En Español

Q. Who is Mr. Smarty Plants?

A: There are those who suspect Wildflower Center volunteers are the culpable and capable culprits. Yet, others think staff members play some, albeit small, role. You can torture us with your plant questions, but we will never reveal the Green Guru's secret identity.

Help us grow by giving to the Plant Database Fund or by becoming a member

Did you know you can access the Native Plant Information Network with your web-enabled smartphone?

Share

Ask Mr. Smarty Plants

Ask Mr. Smarty Plants is a free service provided by the staff and volunteers at the Lady Bird Johnson Wildflower Center.

Search Smarty Plants
    
 
See a list of all Smarty Plants questions

Please forgive us, but Mr. Smarty Plants has been overwhelmed by a flood of mail and must take a break for awhile to catch up. We hope to be accepting new questions again soon. Thank you!

Need help with plant identification, visit the plant identification page.

 
rate this answer
Not Yet Rated

Thursday - February 17, 2011

From: Stevens Point, WI
Region: Midwest
Topic: Trees
Title: Should I Prune Oak Trees in February in Wisconsin?
Answered by: Mike Tomme

QUESTION:

I need to cut some oak branches but am worried about oak wilt. You told an earlier questioner not to cut in February. I live in Wisconsin and it has been very cold lately. Am I okay to cut the branches?

ANSWER:

Mr. Smarty Plants is not sure which earlier question you are referring to, but I suspect it may be this one that discussed pruning oak trees in central Texas. There are some important differences between Texas and Wisconsin besides the way we talk.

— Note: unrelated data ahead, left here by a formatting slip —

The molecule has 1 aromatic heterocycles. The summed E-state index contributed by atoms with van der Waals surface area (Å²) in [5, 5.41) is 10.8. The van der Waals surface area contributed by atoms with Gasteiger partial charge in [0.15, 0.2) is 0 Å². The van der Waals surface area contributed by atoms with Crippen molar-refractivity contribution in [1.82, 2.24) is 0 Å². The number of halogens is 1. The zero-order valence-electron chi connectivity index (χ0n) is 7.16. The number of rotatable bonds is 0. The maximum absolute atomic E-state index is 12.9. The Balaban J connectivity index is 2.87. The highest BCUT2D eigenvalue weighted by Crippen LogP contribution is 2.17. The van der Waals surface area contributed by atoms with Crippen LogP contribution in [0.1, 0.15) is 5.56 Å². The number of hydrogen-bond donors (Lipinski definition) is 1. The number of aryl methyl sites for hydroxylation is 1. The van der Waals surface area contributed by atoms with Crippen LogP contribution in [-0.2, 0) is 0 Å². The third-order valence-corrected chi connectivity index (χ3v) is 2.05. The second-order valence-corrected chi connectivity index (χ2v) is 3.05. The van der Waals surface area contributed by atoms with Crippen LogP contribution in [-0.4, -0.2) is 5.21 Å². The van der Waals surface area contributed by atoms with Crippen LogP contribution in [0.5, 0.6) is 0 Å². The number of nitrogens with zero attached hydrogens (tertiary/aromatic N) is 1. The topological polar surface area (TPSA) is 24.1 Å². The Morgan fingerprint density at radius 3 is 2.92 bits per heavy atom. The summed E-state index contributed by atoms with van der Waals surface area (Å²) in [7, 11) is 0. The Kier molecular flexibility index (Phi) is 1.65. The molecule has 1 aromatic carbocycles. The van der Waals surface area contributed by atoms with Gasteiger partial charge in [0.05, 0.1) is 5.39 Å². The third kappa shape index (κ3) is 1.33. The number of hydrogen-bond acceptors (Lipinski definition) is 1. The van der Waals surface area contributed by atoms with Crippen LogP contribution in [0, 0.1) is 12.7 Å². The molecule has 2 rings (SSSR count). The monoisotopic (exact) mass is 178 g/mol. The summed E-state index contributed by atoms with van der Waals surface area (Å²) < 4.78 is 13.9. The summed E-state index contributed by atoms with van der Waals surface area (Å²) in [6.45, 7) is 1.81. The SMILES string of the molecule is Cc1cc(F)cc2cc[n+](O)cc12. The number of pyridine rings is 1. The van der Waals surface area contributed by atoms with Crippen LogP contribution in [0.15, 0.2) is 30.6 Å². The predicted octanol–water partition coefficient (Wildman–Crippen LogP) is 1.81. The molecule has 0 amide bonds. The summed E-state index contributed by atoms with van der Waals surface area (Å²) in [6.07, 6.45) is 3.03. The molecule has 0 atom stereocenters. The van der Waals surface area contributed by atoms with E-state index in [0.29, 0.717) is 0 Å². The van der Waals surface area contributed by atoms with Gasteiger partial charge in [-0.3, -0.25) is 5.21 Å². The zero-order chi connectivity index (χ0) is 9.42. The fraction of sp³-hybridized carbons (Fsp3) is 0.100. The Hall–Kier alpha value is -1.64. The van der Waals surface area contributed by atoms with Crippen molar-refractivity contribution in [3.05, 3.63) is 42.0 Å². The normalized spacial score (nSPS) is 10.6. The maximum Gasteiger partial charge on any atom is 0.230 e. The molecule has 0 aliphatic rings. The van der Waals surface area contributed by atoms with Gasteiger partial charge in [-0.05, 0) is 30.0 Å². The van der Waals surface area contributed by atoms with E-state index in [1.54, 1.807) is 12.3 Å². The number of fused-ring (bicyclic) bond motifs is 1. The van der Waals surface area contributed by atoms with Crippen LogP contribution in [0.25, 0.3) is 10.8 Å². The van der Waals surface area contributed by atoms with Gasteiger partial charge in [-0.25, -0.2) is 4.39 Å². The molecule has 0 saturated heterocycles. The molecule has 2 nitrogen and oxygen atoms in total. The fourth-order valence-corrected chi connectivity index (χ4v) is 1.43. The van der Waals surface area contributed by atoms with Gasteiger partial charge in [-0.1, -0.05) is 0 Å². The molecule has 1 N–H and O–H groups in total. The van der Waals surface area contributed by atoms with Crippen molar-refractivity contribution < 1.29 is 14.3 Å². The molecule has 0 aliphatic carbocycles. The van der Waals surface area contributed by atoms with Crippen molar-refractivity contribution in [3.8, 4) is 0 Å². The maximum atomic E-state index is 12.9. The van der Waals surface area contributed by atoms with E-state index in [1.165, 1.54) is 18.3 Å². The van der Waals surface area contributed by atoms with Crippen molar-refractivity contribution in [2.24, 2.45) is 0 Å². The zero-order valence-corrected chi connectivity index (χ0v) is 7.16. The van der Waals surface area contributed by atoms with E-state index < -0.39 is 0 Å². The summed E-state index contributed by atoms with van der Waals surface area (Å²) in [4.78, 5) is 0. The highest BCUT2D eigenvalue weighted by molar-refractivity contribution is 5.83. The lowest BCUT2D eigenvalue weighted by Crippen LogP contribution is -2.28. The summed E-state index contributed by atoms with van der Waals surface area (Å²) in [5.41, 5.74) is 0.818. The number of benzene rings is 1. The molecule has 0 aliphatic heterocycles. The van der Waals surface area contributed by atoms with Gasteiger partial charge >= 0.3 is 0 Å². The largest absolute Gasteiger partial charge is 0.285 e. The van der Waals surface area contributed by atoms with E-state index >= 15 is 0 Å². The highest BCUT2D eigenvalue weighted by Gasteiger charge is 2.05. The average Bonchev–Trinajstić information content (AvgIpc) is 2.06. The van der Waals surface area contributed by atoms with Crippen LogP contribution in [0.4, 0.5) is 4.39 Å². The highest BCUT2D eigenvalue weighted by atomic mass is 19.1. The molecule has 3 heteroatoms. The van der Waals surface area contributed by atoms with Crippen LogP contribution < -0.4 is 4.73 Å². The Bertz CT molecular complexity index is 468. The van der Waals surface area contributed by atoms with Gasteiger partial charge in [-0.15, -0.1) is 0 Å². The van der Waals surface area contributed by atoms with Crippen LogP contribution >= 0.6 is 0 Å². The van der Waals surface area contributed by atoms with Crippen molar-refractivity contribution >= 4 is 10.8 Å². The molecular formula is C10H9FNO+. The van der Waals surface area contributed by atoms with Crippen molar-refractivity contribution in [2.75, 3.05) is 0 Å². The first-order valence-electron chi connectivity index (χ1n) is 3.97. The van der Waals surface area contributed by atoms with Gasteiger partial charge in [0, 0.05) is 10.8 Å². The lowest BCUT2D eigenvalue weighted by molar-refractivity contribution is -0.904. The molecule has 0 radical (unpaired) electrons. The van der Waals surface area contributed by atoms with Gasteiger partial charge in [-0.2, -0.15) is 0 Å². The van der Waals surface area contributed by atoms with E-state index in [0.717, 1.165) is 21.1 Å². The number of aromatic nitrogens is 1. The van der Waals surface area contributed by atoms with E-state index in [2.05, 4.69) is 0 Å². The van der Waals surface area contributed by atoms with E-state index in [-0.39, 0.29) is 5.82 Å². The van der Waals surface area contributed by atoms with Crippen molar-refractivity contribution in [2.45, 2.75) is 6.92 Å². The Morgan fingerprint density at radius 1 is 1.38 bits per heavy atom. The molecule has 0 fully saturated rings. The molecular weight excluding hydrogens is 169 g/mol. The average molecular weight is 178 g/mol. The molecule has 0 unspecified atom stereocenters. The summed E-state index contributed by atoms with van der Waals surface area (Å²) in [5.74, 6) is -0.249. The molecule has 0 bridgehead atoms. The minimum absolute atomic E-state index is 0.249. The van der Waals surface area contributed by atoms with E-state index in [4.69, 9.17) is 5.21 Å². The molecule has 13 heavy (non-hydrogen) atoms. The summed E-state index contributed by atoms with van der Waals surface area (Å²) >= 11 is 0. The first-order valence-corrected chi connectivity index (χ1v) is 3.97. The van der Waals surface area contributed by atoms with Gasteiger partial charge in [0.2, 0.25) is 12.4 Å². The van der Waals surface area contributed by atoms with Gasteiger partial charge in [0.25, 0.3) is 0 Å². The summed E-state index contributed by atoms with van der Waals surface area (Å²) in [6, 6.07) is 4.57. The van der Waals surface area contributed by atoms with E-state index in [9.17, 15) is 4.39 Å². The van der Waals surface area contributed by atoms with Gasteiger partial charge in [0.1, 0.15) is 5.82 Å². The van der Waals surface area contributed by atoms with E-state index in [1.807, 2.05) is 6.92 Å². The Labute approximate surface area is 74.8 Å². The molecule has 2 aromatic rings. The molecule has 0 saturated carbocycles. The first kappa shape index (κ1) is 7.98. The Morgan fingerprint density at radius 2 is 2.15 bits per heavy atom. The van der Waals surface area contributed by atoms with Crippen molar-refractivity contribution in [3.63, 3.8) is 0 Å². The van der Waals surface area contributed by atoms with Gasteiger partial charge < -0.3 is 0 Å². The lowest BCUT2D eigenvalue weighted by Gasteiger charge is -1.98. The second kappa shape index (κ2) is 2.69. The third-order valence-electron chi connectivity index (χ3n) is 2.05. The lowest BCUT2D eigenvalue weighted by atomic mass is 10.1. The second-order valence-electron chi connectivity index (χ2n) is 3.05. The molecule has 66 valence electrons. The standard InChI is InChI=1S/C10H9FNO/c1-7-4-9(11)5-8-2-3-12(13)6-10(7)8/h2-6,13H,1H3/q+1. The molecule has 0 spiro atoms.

February in Central Texas is often more like spring than like winter. In fact, as I write this, on February 17, it is 74 degrees here in Austin. So, the insects that spread oak wilt get active earlier around here than where you live.

Here is a link to a USDA Forest Service site that discusses prevention of oak wilt in Wisconsin. This is a portion of their advice:

Do not prune or wound oaks during their entire growing season. The growing season begins when the buds swell in early spring and ends in fall when frosts and freeze-up occurs. The beginning and end dates of the growing season vary each year, depending on weather conditions in different areas of the state. Please be aware that avoiding pruning and wounding of oak trees during the entire growing season is a more cautious approach than is recommended in most publications. If an oak tree must be pruned or is wounded during the growing season, immediately cover the wound with a tree wound paint.

Mr. Smarty Plants would add to this that, whenever you cut a limb that is bigger than your thumb, you should always paint the wound and you should always disinfect your tools prior to cutting with a 10% bleach solution. Do this before you begin and again between each tree.

 

More Trees Questions

Care of Live Oaks
July 11, 2012 - We have Two Young Live Oaks in the front of Our home. We had them treated for insects, ect. Now what can we do to make them Full Green and Happy Happy Happy again.Thank You
view the full question and answer

Plant spacing of Cenizo in Bulverde TX
November 14, 2009 - How far apart should Texas sage be planted?
view the full question and answer

Bark problems on Platanus occidentalis (American Sycamore)
May 29, 2008 - I got home today, after two hot sunny days, and found that one of the sycamores (street tree) planted last year (3-4" caliper) has vertically split and peeling bark on the south side of the trunk (la...
view the full question and answer

Transplanting Ilex x attenuata (Savannah holly)
July 31, 2014 - Is it hard to take a savannah holly out of my front yard? Do the roots grow down deep or are they more shallow? I can only take a 36-40 rootball circumference because of surrounding established shru...
view the full question and answer

Replanting members of Rosaceae family in same spot
May 23, 2007 - HI Mr. Smarty Plants We had two apple (yellow fruit) trees besides out house and they died. Is it ok to replant in the same place with other trees without being afraid something is wrong with the soi...
view the full question and answer

Support the Wildflower Center by Donating Online or Becoming a Member today.
E-NEWSLETTER | BECOME A MEMBER | DONATE NOW | MEDIA | JOBS | SITEMAP | STAFF INTRANET
© 2016 Lady Bird Johnson Wildflower Center